Ideally, we should introduce linear inequalities with algebraic and graphical methods supporting each other, but it’s easy for a student to ignore the graphical (even if the teacher doesn’t) because the algebraic works so seamlessly. Nevertheless, as an Algebra II teacher, you have very little control over what they learned in Algebra I. So I think it is important to begin where they are: quadratic inequalities can also be solved algebraically, as long as your solution method involves a series of inverse operations (mult/div by negative still means to flip the sign and now, we also have to employ absolute value rules when taking roots). This will require completing the square first, in order for the inverse operations method to work, which as we know, can be tedious, and falls apart as soon as you get to polynomials of higher degree.
I think the big idea in the quadratics/polynomials unit is that the methods we have used before to solve problems start to fall apart here… because the conditions are not quite right. So we have a couple of choices: force the problems into the correct conditions, or come up with some new methods. Coming up with new methods can seem a little more palatable once we’ve experienced how difficult it can be to force the old conditions.
Next year, I’d suggest starting the inequalities with a progressive worksheet like this:
3. x^2 – 4 <0
4. x^2 -4x +3 <0
Make them struggle with their algebraic methods, then show them how to perfect their algebra. Finally give them the graphs (if someone hasn't already come up with them already!) and show them where they can 'see' their solutions on the graphs.
They will say 'Why didn't we learn it this way in Algebra I?!" To which you can say, "You probably did, but then you found the graphs complicated and the algebra easy." Now it's a different story.
What is the structure of your Algebra II curriculum? In my state Quadratics is a semester 1 topic and we cover everything you listed except for inequalities and quadratic systems. At this point in the year we’re knee deep in logarithms and have done graph transformations to death.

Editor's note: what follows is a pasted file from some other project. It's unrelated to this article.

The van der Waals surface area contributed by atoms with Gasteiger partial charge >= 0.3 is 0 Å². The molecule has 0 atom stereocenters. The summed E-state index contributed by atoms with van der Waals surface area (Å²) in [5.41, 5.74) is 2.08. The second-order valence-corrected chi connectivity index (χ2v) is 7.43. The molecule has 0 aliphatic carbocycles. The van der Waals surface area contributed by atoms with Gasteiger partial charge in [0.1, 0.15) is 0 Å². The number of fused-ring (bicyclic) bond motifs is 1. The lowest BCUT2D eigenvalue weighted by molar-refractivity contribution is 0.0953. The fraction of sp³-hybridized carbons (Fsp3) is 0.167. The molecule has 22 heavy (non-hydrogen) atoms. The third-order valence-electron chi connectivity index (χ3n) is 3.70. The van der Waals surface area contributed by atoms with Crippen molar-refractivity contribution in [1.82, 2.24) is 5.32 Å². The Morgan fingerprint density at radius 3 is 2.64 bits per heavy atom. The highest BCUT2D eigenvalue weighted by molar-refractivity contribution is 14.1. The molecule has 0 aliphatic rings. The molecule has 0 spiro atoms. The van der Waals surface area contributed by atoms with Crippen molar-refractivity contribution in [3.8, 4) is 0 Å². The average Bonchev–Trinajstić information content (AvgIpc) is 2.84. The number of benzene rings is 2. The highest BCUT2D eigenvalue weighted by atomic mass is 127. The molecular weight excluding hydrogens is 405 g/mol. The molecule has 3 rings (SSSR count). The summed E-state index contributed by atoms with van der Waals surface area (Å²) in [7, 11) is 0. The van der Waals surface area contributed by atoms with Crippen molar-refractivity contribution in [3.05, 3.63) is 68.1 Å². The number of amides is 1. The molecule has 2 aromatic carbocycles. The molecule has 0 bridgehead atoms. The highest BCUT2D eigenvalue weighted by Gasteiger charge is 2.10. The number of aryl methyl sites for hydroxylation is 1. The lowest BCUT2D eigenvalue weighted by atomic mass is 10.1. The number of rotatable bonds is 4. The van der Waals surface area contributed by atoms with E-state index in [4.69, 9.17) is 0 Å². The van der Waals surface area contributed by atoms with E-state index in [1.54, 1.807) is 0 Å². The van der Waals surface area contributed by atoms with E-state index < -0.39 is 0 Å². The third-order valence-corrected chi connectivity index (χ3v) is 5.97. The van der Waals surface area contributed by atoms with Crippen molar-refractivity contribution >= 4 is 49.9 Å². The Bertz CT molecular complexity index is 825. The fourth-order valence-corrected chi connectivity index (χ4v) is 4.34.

Fall: Multi-Step Equations, Linear Functions, Absolute Value, Linear Systems, Matrices, Quadratics
Spring: Polynomials, Logs and Logs Equations both standard and natural, Rational Functions Graphs and Equations, Radical Functions Graphs and Equations, Conics
Click to access Algebra%20II%20Curriculum%20Outline.pdf
I used your Angry birds geogebra lesson yesterday (thanks!) and I have a couple questions.
1. How is the “c” slider calculated? The students noticed it didn’t match the equation on the left side.
2. Whenever I turned on my LCD projector, the sliders would disappear…even when I tried my Mac laptop and pc desktop. Ever heard of this?
The sliders don’t directly correspond to the quadratic on the left. I wanted the kids to start making connections between the sliders and the equation…
so the equation on the left is actually:
So as they drag b, the quadratic goes left/right; as they drag c, the quadratic goes up/down, and a of course controls the narrowness/wideness and whether the quadratic opens up or down.
What they noticed, besides that, is that the a slider corresponded to the coefficient of the x^2 term, and the b and c slider corresponded to where they found the vertex to be (the x and y coordinate). [That’s why I had them pinpoint the vertex.]
Hope that helped.